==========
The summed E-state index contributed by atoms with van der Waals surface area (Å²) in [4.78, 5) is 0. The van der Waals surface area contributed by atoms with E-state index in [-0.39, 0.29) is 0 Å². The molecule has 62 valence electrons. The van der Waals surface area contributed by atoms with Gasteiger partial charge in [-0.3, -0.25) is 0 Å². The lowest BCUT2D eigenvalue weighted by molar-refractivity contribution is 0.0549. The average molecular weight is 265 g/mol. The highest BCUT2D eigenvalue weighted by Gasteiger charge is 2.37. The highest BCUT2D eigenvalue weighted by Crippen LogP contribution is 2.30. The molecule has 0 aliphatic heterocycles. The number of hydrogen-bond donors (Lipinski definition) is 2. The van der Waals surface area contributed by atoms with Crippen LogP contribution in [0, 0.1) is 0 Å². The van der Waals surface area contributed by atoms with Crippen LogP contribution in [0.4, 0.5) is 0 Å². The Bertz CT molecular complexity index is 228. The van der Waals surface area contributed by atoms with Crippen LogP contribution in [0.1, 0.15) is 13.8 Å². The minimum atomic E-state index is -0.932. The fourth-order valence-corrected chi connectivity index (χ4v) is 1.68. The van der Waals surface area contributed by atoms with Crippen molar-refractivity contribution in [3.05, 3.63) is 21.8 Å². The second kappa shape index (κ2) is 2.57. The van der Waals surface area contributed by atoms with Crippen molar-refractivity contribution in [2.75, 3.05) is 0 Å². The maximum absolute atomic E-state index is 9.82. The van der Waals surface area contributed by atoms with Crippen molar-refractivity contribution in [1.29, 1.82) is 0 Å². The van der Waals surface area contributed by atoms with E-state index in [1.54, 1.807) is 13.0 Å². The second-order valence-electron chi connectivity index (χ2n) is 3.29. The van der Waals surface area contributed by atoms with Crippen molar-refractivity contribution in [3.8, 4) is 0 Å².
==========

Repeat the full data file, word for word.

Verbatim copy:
The summed E-state index contributed by atoms with van der Waals surface area (Å²) in [4.78, 5) is 0. The van der Waals surface area contributed by atoms with E-state index in [-0.39, 0.29) is 0 Å². The molecule has 62 valence electrons. The van der Waals surface area contributed by atoms with Gasteiger partial charge in [-0.3, -0.25) is 0 Å². The lowest BCUT2D eigenvalue weighted by molar-refractivity contribution is 0.0549. The average molecular weight is 265 g/mol. The highest BCUT2D eigenvalue weighted by Gasteiger charge is 2.37. The highest BCUT2D eigenvalue weighted by Crippen LogP contribution is 2.30. The molecule has 0 aliphatic heterocycles. The number of hydrogen-bond donors (Lipinski definition) is 2. The van der Waals surface area contributed by atoms with Crippen LogP contribution in [0, 0.1) is 0 Å². The van der Waals surface area contributed by atoms with Crippen LogP contribution in [0.4, 0.5) is 0 Å². The Bertz CT molecular complexity index is 228. The van der Waals surface area contributed by atoms with Crippen LogP contribution in [0.1, 0.15) is 13.8 Å². The minimum atomic E-state index is -0.932. The fourth-order valence-corrected chi connectivity index (χ4v) is 1.68. The van der Waals surface area contributed by atoms with Crippen molar-refractivity contribution in [3.05, 3.63) is 21.8 Å². The second kappa shape index (κ2) is 2.57. The van der Waals surface area contributed by atoms with Crippen molar-refractivity contribution in [2.75, 3.05) is 0 Å². The maximum absolute atomic E-state index is 9.82. The van der Waals surface area contributed by atoms with Crippen molar-refractivity contribution in [1.29, 1.82) is 0 Å². The van der Waals surface area contributed by atoms with E-state index in [1.54, 1.807) is 13.0 Å². The second-order valence-electron chi connectivity index (χ2n) is 3.29. The van der Waals surface area contributed by atoms with Crippen molar-refractivity contribution in [3.8, 4) is 0 Å².